April 24th, 2019

Discussion Paper 2019/2 is now available: El-Shagi, M. / Muhammad, B.: Institutional Similarity and Bilateral FDI


In this paper we assess the effect of institutional similarity on foreign direct investment. In a large panel of bilateral FDI stocks that covers roughly 190 countries both as host and source country of FDI we demonstrate that it is not similarity in general, but similarity with respect to government involvement in markets and with respect to corruption that matters. Our finding is robust to a large set of different panel estimators and specifications of the gravity model that is underlying our estimation.


April 12th, 2019

Discussion Paper 2019/1 is now available: Marsiglio, S. / Masoudi, N.: Transboundary Pollution Control and Competitiveness Concerns in a Two-Country Differential Game


We analyze a transboundary pollution control problem in a heterogeneous two-country differential game in which each country’s regulator cares for the implications of environmental policy on its compet-
itiveness. We characterize and compare the noncooperative and the cooperative solutions, showing that under both scenarios, the heterogeneous countries impose different tax rates despite such competitiveness
concerns. This may suggest that, while implementing some kind of mitigation policy is necessary to combat climate change, a universally homogeneous environmental tax may not be either desirable or optimal.


Chinese Divisia M3, M4 monthly growth rate

March 22nd, 2019

As of this week the CFDS also hosts the data on Divisia monetary aggregates for China. More data will be added in the near future in our pursuit to become the primary datasource for monetary data in China.

Chinese Divisia Data



December 3rd, 2018

We are excited to announce that the CFDS jointly with the Beijing Normal University Business School (BNUBS), and the School of Economics at the University of Cape Town (UCT) are organizing an Open Access Special Issue on “Poverty and Inequality: Evidence from the BRICS and Beyond” to be published in the journal Economic Modelling as part of their cooperation under the umbrella of the BRICS Network University (BRICS NU).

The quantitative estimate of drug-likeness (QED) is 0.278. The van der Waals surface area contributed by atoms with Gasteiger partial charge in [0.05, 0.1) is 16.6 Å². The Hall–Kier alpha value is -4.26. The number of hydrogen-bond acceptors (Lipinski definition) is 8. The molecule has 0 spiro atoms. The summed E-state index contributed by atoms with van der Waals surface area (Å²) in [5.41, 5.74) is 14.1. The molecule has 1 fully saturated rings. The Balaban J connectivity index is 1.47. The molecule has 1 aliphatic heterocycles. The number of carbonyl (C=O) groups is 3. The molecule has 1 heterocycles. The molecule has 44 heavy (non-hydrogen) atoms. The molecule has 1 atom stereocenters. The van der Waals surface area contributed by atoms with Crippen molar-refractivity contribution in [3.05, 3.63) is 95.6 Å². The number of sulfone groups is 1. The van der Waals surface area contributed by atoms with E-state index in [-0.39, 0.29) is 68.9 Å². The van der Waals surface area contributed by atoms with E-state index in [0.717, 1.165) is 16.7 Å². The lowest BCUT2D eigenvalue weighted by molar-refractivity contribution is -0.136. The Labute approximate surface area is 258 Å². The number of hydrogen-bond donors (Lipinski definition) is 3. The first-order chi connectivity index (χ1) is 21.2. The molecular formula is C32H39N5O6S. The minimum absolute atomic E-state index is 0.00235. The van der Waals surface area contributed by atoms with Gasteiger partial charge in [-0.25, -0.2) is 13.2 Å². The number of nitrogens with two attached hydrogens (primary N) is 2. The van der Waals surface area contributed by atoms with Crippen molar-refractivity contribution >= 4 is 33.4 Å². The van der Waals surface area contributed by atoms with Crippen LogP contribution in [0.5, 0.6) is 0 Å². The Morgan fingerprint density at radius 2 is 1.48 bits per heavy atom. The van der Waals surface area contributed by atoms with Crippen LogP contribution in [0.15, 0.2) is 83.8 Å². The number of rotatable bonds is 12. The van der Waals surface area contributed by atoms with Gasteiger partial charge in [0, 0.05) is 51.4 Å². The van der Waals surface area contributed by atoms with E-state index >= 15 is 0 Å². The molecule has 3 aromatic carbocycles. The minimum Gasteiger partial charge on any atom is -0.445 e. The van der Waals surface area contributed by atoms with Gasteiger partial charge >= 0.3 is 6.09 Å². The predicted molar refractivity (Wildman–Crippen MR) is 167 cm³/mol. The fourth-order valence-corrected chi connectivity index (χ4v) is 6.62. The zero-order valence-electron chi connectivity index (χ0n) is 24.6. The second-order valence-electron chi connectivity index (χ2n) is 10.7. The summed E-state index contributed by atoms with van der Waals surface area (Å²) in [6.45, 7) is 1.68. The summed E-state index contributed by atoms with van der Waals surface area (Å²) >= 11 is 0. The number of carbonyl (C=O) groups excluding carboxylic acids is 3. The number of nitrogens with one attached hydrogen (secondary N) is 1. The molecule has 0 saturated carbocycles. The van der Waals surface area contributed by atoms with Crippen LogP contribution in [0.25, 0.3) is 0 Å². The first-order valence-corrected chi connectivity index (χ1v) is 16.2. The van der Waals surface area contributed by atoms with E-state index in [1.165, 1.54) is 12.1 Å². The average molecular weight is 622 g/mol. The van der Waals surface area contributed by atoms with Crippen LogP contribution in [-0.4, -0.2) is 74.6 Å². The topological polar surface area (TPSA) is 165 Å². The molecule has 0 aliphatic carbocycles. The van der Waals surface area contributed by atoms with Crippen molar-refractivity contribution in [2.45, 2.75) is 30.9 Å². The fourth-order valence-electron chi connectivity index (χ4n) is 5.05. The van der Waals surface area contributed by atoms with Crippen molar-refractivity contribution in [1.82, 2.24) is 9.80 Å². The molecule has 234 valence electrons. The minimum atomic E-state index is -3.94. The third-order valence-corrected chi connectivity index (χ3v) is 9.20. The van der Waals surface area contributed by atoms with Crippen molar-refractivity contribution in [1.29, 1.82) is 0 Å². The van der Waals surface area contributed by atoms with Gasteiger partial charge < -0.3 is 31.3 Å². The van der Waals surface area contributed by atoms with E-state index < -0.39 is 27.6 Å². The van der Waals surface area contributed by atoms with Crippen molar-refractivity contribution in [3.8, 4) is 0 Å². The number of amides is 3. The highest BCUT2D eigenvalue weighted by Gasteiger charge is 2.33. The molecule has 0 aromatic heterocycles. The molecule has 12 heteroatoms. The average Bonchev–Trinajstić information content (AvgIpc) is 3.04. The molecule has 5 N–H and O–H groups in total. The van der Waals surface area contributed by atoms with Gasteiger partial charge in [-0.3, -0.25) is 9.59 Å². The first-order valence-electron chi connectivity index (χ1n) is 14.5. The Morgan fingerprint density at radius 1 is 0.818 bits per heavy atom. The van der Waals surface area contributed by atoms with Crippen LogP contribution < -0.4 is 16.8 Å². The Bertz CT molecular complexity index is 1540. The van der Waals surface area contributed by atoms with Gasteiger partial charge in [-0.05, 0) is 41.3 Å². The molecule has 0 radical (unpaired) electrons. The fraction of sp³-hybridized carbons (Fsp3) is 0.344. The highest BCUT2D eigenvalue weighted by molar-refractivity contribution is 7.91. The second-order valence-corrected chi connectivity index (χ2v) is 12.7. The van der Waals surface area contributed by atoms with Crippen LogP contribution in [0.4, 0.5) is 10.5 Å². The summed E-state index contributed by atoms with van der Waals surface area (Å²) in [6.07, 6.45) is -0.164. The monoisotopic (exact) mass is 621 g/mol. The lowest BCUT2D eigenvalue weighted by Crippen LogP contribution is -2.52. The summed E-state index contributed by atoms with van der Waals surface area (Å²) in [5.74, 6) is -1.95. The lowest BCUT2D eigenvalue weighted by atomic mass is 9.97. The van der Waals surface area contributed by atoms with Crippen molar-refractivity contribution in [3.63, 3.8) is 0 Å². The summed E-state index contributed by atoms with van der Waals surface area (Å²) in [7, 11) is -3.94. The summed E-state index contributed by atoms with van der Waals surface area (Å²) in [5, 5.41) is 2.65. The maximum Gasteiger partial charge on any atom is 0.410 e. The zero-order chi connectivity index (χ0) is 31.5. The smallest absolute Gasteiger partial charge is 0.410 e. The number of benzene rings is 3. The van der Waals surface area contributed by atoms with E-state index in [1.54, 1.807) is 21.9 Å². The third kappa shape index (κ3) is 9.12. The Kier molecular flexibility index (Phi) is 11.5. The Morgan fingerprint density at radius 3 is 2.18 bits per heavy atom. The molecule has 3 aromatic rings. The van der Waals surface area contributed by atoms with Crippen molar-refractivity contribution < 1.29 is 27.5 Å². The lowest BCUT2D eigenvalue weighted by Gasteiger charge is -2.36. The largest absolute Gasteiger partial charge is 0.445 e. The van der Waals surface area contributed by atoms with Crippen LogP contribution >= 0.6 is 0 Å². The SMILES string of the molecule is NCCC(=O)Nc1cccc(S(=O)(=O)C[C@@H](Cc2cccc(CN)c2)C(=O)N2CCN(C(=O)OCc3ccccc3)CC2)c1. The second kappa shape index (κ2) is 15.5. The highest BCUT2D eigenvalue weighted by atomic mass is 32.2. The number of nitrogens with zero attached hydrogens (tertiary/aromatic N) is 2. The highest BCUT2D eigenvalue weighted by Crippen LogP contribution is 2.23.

Call for Papers

2018 Winners of the Nikkei Prize

November 5th, 2018

Prof. Kiyohiko G. Nishimura (CFDS Academic Board Member) was awarded the 2018 Nikkei price for his book "Economics of Pessimism and Optimism" from Springer. The Nikkei prize is considered the most prestigious award for books in economics by Japanese authors. (https://www.jcer.or.jp/about-jcer/bunka available in Japanese only)

Prof. Nishimura is the first author that was awarded with this prize for books written in English twice, in 1993 he won the award for his book "Imperfect Competition, Differential Information and Microfoundations of Macroeconomics" from Oxford University Press.

The CFDS congratulates to this unprecetended achievement and wants to seize the opportunity to thank Prof. Nishimura once more for his continued support of our center.

Participants of the 1st Academic Board Meeting

November 2nd, 2018

This Friday, we had the opportunity to host 5 most distinguished colleagues for the inauguration meeting of the CFDS Academic Board - Prof. Gao Peiyong (Vice-President of the China Academy of Social Science), Prof. Hu Haifeng (Head of the Department of Finance at Beijing Normal University), Prof. Kiyohiko Nishimura (Professor of Economics at the National Graduate Institute for Policy Studies in Japan), Prof. Young Sik Kim (Director of the Seoul National University Institute for Research in Finance and Economics) and Prof. Paul McNelis (Robert Bendheim Professor of Economic & Financial Policy at Fordham University). The Academic Board meets annually and provides advice to the executive board members on future research focuses and possibilities to further improve the policy impact of the CFDS.


September 30th, 2018


International relations are at a crossroad. A single misstep could yield desaster and shape the future of global cooperation for decades to come. Maybe, the world is in dire need of a superhero. But then, maybe this wish for a hero was at the core of our problems all along. Read our op-ed on superheroes and the global trade conflict to learn more.


Policy Forum 4 (September 2018)